Why #mealprep is one big crock
IF you've ever fallen down the rabbit hole that is social media, there's every chance you've come across posts about meal preparation.
And if you haven't had the pleasure yet, you'll know them when you eventually do see them.
They're the ones where some lunatic has proudly announced they've cooked up 832 batches of food, chucked them in the freezer and have subsequently released themselves from the shackles of the kitchen for the next few months.
There are photos of tables full of Tupperware, heaving under the weight of many meals destined for the deep freeze, alongside posts that usually proclaim the time, cost and calorie saving virtues of #mealprep, along with the trials of being #busy and the relief that comes with knowing exactly what you'll be eating for the next three months (#menuplans).
For the obsessives among us, I'm sure there's some kind of satisfaction that comes from posting pics of symmetrically spaced out containers with perfectly portioned meals.
But for others, this practice is a culinary nightmare, the posts evidence of a joyless existence with the same food on rotation until kingdom come.
And honestly, this #mealprep fad is nothing new. I'm pretty sure in another lifetime - you know, the time before social media - it was called "cooking a giant batch of spag bol and freezing some for later". Or in the heady days of the '80s, it was stocking up on Lean Cuisine so you could come straight home from aerobics and give your brand new microwave a whirl.
But this current variation of the trend begs other questions about our relationship with food. How has it become so tarnished that the best solution is to prepare huge batches of it in advance, completely ignoring seasonality, and dare I say it, spontaneity? What if you decide you don't fancy a cadaverous serve of deep freeze dinner reanimated by a microwave, and would like a cheese toastie instead? How does a finely tuned #menuplan deal with that?
Sure, Australians have a problem with food waste, and meal preparation is one way of making sure you use what you buy. A recent report has revealed we throw out $76 million worth of food a week. That's a lot of mouldy carrots.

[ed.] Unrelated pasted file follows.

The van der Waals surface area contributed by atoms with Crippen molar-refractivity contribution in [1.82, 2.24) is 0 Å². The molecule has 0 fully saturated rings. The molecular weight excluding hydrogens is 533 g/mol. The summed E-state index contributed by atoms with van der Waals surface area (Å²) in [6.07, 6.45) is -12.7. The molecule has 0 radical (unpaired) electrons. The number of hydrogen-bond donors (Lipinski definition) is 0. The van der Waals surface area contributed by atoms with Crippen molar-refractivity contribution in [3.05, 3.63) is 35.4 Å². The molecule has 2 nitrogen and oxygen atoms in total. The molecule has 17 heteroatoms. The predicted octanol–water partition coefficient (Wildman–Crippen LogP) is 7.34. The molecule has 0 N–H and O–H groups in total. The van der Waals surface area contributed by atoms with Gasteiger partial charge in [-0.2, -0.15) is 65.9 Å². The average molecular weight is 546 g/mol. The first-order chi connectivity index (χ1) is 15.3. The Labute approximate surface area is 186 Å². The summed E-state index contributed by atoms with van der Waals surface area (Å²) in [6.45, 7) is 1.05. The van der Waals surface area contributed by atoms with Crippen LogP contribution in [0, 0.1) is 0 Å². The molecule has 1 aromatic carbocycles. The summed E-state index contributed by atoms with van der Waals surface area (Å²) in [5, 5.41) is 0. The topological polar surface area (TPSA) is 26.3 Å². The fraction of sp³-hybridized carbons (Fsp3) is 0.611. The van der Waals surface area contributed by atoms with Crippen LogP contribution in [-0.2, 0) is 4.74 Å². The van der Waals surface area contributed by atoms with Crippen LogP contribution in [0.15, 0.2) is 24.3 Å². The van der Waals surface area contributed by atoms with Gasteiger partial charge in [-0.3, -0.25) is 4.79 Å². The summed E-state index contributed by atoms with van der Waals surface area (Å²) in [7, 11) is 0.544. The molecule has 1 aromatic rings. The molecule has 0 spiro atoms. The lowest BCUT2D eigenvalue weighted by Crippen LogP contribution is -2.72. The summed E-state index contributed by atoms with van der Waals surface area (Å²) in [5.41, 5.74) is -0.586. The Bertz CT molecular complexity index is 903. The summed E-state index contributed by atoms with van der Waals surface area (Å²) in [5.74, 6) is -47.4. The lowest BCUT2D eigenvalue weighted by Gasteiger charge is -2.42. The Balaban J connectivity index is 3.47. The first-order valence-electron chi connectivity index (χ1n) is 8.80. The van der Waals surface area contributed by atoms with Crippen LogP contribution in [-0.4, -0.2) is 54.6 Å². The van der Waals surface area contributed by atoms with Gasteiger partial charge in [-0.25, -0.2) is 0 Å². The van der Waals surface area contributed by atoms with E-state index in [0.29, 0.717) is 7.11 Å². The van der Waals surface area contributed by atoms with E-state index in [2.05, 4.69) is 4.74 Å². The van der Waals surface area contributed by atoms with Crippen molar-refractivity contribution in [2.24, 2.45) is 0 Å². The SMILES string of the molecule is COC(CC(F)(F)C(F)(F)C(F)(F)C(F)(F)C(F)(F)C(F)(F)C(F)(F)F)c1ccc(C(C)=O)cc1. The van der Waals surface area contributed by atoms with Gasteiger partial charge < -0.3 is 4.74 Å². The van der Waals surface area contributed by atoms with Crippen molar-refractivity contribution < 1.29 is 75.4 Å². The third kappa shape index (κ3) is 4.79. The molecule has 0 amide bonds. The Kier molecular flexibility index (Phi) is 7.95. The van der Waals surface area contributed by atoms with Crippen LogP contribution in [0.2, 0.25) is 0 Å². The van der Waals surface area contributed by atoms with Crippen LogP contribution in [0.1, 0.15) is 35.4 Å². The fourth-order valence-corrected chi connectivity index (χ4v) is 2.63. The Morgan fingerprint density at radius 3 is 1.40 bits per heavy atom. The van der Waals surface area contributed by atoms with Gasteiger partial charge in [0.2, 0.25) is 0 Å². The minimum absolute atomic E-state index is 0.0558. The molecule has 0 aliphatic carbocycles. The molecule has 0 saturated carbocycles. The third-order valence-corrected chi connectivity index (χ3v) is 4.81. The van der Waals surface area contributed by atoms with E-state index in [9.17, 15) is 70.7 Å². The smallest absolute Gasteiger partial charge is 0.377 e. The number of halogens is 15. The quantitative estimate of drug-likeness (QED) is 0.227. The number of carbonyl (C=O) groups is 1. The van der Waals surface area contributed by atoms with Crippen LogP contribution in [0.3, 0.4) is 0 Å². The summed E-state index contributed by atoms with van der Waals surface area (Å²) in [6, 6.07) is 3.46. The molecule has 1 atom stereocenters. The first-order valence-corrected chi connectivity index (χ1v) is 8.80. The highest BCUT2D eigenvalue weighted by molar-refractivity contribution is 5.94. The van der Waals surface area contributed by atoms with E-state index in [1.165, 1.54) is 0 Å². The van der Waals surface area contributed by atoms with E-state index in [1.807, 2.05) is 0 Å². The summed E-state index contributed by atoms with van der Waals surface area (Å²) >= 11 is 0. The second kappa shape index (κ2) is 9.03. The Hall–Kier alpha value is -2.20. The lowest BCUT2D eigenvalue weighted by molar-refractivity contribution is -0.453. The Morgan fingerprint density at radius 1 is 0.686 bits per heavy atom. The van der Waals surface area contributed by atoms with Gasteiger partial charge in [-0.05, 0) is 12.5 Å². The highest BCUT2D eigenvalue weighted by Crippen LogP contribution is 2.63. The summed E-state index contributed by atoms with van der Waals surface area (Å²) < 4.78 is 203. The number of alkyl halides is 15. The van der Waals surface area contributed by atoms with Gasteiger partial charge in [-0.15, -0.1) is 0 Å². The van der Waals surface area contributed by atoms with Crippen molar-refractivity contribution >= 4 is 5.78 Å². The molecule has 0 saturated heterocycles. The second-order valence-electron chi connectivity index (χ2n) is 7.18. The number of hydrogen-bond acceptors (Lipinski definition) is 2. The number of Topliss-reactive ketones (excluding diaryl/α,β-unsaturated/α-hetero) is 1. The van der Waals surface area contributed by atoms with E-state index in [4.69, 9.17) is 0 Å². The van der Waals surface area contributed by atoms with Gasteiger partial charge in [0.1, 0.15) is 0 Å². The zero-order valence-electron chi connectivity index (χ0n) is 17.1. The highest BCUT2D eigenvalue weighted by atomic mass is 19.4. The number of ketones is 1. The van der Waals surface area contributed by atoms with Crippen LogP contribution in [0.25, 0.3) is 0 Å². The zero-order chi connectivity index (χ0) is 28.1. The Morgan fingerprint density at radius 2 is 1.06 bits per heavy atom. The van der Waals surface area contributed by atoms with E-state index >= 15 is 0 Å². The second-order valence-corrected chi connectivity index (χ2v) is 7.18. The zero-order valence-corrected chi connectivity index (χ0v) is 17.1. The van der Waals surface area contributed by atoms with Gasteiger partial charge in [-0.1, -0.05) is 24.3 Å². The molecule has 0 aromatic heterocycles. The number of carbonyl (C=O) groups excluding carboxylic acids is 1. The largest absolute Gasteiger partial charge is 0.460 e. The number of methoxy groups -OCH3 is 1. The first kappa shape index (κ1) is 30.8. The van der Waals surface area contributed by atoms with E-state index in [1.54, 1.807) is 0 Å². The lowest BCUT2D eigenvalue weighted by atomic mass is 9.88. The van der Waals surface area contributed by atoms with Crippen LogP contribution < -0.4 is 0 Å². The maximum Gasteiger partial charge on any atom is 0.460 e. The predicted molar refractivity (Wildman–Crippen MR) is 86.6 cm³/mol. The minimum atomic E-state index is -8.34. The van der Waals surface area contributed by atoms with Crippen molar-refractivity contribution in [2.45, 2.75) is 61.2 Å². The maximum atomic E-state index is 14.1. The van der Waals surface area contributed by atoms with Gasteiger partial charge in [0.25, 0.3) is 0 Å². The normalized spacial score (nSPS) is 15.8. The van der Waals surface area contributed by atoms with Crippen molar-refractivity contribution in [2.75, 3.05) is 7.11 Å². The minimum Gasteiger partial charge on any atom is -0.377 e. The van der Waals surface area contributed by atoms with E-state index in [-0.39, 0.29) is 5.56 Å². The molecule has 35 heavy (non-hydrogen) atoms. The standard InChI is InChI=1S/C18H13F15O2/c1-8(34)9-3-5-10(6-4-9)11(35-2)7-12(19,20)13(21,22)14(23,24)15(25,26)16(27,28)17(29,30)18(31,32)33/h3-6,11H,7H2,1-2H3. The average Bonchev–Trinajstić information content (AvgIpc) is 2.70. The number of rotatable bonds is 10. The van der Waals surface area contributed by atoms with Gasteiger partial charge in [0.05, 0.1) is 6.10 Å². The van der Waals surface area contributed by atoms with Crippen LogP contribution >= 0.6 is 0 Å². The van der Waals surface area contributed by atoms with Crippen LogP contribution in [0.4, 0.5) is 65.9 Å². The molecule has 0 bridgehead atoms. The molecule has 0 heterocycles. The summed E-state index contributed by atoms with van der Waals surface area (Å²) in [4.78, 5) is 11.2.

But the solution is not cryogenic meals. It's actually something that's completely at odds with social media: home economics.
Making the subject mandatory in high school curriculum would be a start. Education about food and cooking would be an incredible weapon against obesity, food waste and our relationship with food in general. It could even help with the shortage of chefs in the otherwise booming hospitality industry. In Queensland the value of the subject has been recognised and it's undergoing a revamp, and will become Food and Nutrition in 2019.
There would be no need to make eleventy billion meals in advance if we all grew up being taught our way around a kitchen and how to shop and cook with the seasons. It's a basic foundation which saves money and develops a deeper connection with ingredients, so we know where our food comes from and when it's in season.
And when the cupboard's bare knowing how to whip up quick meals with minimal ingredients is a skill that will serve for a lifetime. One of the best examples of a meal designed to be made from what's lying around in the pantry is spaghetti alla puttanesca.
Forget for a second that it roughly translates to spaghetti of the whore - a random, rare positive cultural reference to a prostitute - with just a handful of ingredients it's a delicious, relatively healthy dish that takes about 15 minutes to make.
And when it comes to dinner, I'll take spontaneous lady-of-the-night spaghetti over the supposed virtues of #mealprep any day.
Victoria Hannaford is a RendezView writer and producer.